“I’d like to assure everyone who is worried about the content and essence of the law on special status of several districts of Donetsk and Luhansk regions that there is no danger for territorial integrity, sovereignty and independence of Ukraine,” the Head of State said in the course of the discussion at the 11th annual Yalta meeting.
According to him, local communities will receive the authority in the issues of their own regions. They will decide what language to use, what cultural holidays to celebrate, how to spend money from the local budget for the bigger share of funds will remain in it. “To create a reasonable model of decentralization of power, Ukrainian experts studied the experience of other countries, particularly Poland,” Petro Poroshenko noted.
At the same time, the President emphasized, nationwide issues will be resolved at the highest level. “The main issues of the state – international policy, security, strategic items and vectors of development – will be in the hands of central government,” he said.
“Early local elections are necessary to build dialogue with local communities of Luhansk and Donetsk regions. It is the only way to resolve the crisis. We need people with whom we can talk and they must represent Donetsk and Luhansk residents. I am confident that the government must be formed not with a machine gun, but with a voting ballot,” the President stressed.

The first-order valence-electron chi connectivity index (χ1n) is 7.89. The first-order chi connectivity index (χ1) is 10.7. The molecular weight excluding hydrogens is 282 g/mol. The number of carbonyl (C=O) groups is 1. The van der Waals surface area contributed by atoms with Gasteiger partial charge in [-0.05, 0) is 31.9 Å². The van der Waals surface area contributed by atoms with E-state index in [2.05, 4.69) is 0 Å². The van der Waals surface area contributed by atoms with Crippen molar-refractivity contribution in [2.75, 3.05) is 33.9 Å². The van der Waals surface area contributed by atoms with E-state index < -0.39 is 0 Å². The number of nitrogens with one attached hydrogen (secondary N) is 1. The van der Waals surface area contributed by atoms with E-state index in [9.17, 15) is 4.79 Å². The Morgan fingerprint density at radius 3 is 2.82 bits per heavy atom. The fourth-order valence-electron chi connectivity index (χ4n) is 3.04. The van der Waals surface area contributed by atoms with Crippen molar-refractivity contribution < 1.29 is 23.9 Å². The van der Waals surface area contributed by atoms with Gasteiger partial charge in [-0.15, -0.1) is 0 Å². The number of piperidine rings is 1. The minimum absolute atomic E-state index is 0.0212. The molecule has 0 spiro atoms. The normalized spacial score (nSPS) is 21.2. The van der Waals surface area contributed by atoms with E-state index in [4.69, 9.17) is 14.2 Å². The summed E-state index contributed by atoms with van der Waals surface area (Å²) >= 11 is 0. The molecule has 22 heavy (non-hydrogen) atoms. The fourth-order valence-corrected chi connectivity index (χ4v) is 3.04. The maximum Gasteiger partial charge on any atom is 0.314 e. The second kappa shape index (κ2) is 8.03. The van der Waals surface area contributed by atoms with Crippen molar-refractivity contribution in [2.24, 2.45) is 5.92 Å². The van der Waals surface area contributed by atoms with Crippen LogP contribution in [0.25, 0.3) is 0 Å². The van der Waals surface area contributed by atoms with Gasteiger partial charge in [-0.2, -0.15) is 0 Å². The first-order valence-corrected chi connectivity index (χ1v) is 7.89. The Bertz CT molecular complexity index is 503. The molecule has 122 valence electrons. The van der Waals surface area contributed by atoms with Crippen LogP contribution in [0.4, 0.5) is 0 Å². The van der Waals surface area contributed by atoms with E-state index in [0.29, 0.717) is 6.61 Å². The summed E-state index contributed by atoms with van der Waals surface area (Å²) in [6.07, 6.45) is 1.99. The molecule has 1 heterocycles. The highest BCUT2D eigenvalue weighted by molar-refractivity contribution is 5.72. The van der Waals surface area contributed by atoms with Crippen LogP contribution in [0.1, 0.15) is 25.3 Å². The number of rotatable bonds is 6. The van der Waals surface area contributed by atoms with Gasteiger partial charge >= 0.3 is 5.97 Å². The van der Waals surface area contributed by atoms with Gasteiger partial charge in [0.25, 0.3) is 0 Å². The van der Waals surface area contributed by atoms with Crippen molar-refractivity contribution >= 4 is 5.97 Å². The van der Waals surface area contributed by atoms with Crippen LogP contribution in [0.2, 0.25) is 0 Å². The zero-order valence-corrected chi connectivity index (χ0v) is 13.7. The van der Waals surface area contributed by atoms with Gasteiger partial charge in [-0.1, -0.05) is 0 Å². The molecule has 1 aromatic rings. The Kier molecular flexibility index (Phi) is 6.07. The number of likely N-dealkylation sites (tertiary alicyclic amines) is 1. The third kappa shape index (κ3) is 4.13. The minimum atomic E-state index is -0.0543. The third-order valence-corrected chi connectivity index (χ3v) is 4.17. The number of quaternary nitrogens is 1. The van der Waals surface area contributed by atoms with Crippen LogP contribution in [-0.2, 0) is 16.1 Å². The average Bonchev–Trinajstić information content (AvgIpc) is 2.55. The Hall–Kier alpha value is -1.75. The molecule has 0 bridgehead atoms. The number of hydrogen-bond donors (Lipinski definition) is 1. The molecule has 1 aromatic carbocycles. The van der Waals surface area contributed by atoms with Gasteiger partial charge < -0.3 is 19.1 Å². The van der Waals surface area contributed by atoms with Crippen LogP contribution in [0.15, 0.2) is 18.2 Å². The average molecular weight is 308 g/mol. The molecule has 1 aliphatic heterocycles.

The president said that Ukraine cannot be reunited by military means alone:
“We must understand that there is no military solution to the given crisis. We must keep Ukraine united. For this end, we must carry out decentralization.”
This echoes comments he made in response to a question from Vice‘s Simon Ostrovsky in Mariupol on September 8, when Poroshenko said that:
“We should be responsible and understand that it is impossible just to win the conflict by only military means. The more we increase the pressure, the more Russian troops there are on our territory.”
Poroshenko’s comments in Mariupol, and those of the governor of Donetsk, Serhei Taruta, can be seen in the video below.
Opening the YES meeting today, speaking alongside Presidents Poroshenko and Ilves of Estonia, the President of the European Parliament, Martin Schulz, reiterated this point: